The Scotsman in charge of the South African company aiming to buy David Jones wanted to reassure Australians that they’re not losing yet another local icon to overseas hands.
“Don’t be despondent, we’re not taking David Jones anywhere,” Ian Moir, chief executive of Woolworths Holdings said.
“We’ve just paid $2.1 billion for it – we love it to death. We’ll be looking after it like it’s our own.”
If shareholders of both companies approve the deal, David Jones will be foreign-owned by July, in the process making Woolworths one of the world’s 10 biggest department store operators.
In name at least, DJs will not change but Mr Moir has signalled there will be a big increase in upmarket private label clothing, possibly sourced from Woolworths’ own facilities, including Chinese factories, where it already makes products for its South African stores.
Close to a done deal
The surprise takeover has passed the first hurdle, with the Woolworth SA’s offer receiving the approval of the David Jones board.
Morningstar analyst Tim Montague-Jones said the bid came out of the blue, with many onlookers still talking about the mooted buyout by rival Australian retailer Myer.
“When I read it, I had to do a double take. I was completely surprised, bowled over,” Mr Montague-Jones said.
“I would never have thought, in my wildest dreams, that the South African Woolworths would come over here and make such a bold bid at such a high premium.
“It was something I didn’t see coming, to be honest, and I would say that’s probably the same for most analysts in the area.”
Woolworths offered $4 a share for the upmarket retailer, a 25 per cent premium on the price that David Jones shares closed at on Tuesday. But the local market played a vigorous game of catch up today, with David Jones shares closing 22.6 per cent higher to $3.91.
Ian Moir, the CEO of Woolworths SA, is the former chief executive of Country Road, and Woolworths holds big investments in Country Road, Mimco, Witchery and Trenery.
“We’ve been looking at DJs for a long time, we’ve been eyeing them off for more than a year. We want to build one of the biggest retailers in the southern hemisphere,” said Mr Moir.
“The view that we take as a business is that the department store isn’t dead. What is alive is a great department that can give great product and great service.”
For Morningstar’s Tim Montague-Jones, the $4 a share offer price was a “knockout punch”.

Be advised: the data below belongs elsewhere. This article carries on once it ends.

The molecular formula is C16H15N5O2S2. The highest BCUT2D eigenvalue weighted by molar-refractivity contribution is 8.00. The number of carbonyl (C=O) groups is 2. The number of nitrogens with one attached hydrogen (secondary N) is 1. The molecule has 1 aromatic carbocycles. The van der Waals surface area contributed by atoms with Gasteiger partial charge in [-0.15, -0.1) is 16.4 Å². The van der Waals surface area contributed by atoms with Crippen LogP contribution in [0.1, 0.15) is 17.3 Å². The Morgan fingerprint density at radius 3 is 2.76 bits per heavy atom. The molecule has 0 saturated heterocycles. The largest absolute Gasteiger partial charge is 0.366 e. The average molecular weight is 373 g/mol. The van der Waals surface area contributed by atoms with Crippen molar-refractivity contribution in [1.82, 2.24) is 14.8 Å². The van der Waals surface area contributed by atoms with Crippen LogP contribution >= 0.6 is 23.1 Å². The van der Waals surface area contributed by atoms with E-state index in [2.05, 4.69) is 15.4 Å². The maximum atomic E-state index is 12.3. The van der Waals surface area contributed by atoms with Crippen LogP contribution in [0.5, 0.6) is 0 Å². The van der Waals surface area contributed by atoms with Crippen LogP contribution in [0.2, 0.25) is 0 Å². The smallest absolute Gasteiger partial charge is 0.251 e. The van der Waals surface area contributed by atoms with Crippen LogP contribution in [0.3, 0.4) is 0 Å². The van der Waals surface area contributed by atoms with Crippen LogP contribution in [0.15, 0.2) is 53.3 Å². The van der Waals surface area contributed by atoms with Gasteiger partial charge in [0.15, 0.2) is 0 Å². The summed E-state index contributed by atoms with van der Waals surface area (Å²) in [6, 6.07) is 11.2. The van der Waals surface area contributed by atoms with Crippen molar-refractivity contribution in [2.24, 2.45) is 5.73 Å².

“[Woolworths are] making what we would say is quite a reasonable price-to-earnings premium for the business, which is 20 times next year’s earnings, which is quite a high multiple.”
IG analyst Evan Lucas said Woolworths SA took over Country Road “four or five years ago” and has done well with the brand.
“It’s a very, very, very competitive market, but David Jones is a 176 year old company, well-established, it just needs some tweaking and Woollies definitely has the track record that they know how to do that.”
Impact on consumers
Mr Lucas thinks prices at the David Jones checkout are “unlikely” to change if the takeover bid is successful. The company will instead look to “streamline” its business under Woolworths control, Mr Lucas said.
“Prices will probably remain where they are. What they’ll try and do is reduce the other side, which is the cost of doing business,” he said. “Touch wood, you shouldn’t see a change.”
Until today, Myer was eyeing what it called a ‘merger of equals’ with David Jones.
We’ve been looking at DJs for a long time, we’ve been eyeing them off for more than a year
The Woolworth’s bid faces at least two more hurdles: the approval of David Jones shareholders and the tick of approval from the government’s Foreign Investment Review Board (FIRB), Mr Montague-Jones said.
IBISWorld’s Caroline Finch said the FIRB did not block the acquisition of Myer by international investment firm TPG in 2009, so she foresees that this takeover will be unproblematic. But she cautions that nothing is yet certain.
“It still has to go through the approval process. Similar transactions has been successful in the past, but we can’t speak for regulators.
“As with any merger, you’d never call it until it’s over, and with at least two bidders in the race, it always makes for a much more exciting race,” Ms Finch said.